Justin Garcia – Learning from Experience and Routine

Last season, Justin Garcia featured a flowing mane of dark blonde hair. This season, he has it cut short. Either way, he has been a reliable arm out of the High-A Lynchburg Hillcats bullpen.

Garcia was born in Rowlett, Texas, a suburb of Dallas. He attended Weatherford College for two years before the Indians selected him in the 38th round of the 2013 First Year Player Draft. He is now in his fourth season in their farm system and enjoying every minute of being a professional ballplayer.

“I’ve always wanted to play professional baseball and it was a dream for me when I was young,” said Garcia. “The teachers would ask, ‘What will you do if it doesn’t happen?’ but I was always going to do this, without a doubt. I would have signed for a candy bar and a trip out to spring training.”

He developed an interest in baseball from his mother and got to grow up playing against many talented players in the Dallas-Fort Worth area. She played softball growing up, was always willing to play catch, and passed her passion for the game on to him.

“She was a catcher. She would stick her hand in front [of her glove] so fast trying to get the ball out of the glove she’d end up breaking her pinky a number of times.”

Growing up he was a fan of the Texas Rangers. “Pudge Rodriguez and, of course, Nolan Ryan, those are my two,” said Garcia about his favorite players. Not too shabby to be able to follow the careers of two Hall-of-Famers for your hometown team.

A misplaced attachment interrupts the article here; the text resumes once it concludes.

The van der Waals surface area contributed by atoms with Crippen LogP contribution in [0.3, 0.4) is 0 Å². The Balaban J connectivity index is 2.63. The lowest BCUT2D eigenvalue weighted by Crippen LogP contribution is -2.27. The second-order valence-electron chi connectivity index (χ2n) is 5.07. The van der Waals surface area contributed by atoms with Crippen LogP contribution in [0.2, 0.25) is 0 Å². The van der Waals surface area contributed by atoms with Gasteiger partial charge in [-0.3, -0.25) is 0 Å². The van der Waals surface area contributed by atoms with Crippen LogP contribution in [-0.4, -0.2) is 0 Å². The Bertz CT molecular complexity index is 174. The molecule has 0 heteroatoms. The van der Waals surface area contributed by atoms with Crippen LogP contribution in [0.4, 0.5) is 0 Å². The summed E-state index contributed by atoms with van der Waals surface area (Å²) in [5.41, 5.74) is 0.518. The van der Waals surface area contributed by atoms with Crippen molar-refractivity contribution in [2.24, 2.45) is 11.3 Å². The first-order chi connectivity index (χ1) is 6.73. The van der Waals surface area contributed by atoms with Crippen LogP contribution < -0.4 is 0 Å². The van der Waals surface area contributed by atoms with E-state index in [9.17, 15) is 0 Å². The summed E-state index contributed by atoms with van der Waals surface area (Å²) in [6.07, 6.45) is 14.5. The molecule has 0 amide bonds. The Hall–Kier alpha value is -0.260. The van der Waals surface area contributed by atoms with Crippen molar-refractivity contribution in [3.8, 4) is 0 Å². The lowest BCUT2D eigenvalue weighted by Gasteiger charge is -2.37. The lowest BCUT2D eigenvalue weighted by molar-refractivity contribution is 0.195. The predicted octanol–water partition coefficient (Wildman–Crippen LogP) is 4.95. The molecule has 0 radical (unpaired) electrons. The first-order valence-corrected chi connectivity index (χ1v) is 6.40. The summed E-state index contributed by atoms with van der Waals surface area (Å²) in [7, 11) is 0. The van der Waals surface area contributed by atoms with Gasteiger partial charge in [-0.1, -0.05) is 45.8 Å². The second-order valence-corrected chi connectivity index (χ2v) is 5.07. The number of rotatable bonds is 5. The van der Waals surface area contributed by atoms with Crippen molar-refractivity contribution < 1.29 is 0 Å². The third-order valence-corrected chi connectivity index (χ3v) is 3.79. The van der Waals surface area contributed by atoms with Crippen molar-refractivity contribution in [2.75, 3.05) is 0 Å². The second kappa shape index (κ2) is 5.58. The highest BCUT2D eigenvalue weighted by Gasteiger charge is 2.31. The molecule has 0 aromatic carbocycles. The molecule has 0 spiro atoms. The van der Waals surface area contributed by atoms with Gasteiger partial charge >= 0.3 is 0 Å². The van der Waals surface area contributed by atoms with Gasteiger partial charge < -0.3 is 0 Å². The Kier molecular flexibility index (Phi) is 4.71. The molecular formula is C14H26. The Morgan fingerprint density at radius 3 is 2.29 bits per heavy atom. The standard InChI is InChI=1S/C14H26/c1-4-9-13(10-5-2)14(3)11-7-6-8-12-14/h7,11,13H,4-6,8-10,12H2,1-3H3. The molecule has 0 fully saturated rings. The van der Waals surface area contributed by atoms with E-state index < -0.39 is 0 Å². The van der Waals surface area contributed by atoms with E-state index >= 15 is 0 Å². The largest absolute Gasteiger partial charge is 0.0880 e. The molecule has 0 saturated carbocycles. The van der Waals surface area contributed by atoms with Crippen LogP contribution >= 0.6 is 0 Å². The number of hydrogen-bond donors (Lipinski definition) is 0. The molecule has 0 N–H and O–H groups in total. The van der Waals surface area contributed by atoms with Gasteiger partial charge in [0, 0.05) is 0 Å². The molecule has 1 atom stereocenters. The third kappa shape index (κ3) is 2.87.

Following players like Rodriguez and Ryan is not easy. Garcia has learned that there is a great deal more to success in baseball than just having talent.

“It’s more of a job here,” he said speaking about what makes professional baseball different. “You’re around a lot more people that have been in the game for years and seen the plays happen on the field. The level of play is obviously better, but you have a chance to believe in yourself and develop your routine.”

His peak season of performance was in 2015, pitching for the Low-A Lake County Captains. In 52 1/3 innings, he marked a 1.89 ERA, 40 strikeouts, an opposing batting average of .207, and a 3-0 record. In a Lynchburg Hillcats uniform, he has accumulated 46 games pitched with a 4-1 record, chalking up 65 strikeouts and a 3.47 ERA in 70 total innings.

On the mound, he tends to focus on his fastball, as most relievers only pitch one or two innings per outing.
“I like to throw a lot of fastballs,” he said. “I’m more of a strike thrower, I don’t have dominant stuff. I can locate my three pitches for strikes in any count, and that really helps.”

Working out of the Hillcats bullpen, he and the rest of the team’s relief corps usually have some time on their hands before they are needed in a game. This is not just down time. The bullpen crew talk about the game and what went on the night before, or the last time they faced a team or a group of hitters.

“We have a bunch of good guys. A mix of veteran guys, first year guys. We kind of get together and talk about what we did,” said Garcia about the regular bullpen chatter. “If you pitched the day before, hey this guy really likes this pitch. Yesterday in the bullpen we noticed that Cruz [Johan Cruz of Winston-Salem] swung at every first pitch, all of his at bats. There’s a savvy group down in the bullpen.”

This also extends to watching how the Hillcats starters work the opposing batters so that if any of the relievers are called upon, they can continue with the pitching strategy, or use it to gain an edge on their hitting foes.
“If you have somebody who throws the ball inside a lot, like Chiang [Shao-Ching Chiang], he likes to double up fastballs inside and keep em’ honest. Then as a pitcher coming into the game, he has opened up the outside part of the plate, so you don’t need to attack with fastballs inside, you can stay away and bury em’ that way.”